Your word is a lamp
for my feet and a light
for my path.
Psalms 119:105


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GOD

I heard a man the other day say that there are some things that God cannot do. Is that so or not?

<ANSWER>--In the very nature of things there are some things that it would be impossible for God, the great Creator, to do. Some say that it would be impossible for God to create two hills without a valley; however, we believe this could easily be accomplished by putting one hill on top of the other. The Bible itself tells of some things beyond the range of Divine possibilities. For instance, the Apostle Paul (`Heb. 6:13`) says that God could "swear by no other greater than Himself." Since the Lord God is the Supreme Being of the universe and none therefore greater than He, the truth of the Apostle's words is evident. Again we are informed that "He cannot deny Himself (`2 Tim. 2:13`). Because of His immutability or unchangeableness (`Jam. 1:17`) it would be impossible for the Lord God to deny Himself, or to do any wrong in any sense. The Divine character of Wisdom, Justice, Love and Power could never be altered or swayed in the slightest degree. This gives us confidence indeed that all of the Divine purposes will be accomplished exactly as prearranged from before the foundation of the earth. "Known unto God are all His works from the beginning of the world." (`Acts 15:18`.)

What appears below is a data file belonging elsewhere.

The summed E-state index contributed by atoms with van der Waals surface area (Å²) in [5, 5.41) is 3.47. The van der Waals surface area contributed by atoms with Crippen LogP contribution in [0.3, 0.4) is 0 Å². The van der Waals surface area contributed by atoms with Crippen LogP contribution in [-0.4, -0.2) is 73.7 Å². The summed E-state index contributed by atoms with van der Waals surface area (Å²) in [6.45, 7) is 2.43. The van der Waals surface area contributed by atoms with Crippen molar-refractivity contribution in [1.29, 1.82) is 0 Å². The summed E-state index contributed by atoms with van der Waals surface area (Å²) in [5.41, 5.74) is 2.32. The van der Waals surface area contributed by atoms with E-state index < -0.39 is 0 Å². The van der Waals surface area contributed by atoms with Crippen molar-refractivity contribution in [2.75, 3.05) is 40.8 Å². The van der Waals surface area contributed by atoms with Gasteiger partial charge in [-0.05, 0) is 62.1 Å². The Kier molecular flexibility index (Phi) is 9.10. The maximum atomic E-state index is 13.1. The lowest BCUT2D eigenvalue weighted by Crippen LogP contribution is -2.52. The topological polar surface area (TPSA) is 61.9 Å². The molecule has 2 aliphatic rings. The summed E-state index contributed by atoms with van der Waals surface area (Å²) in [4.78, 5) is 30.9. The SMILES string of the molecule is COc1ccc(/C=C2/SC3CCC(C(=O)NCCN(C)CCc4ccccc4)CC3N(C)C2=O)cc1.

If God is a God of love, as the Bible tells us, how can we understand His command to the children of Israel to utterly destroy their enemies, men, women, and children? (B.R.)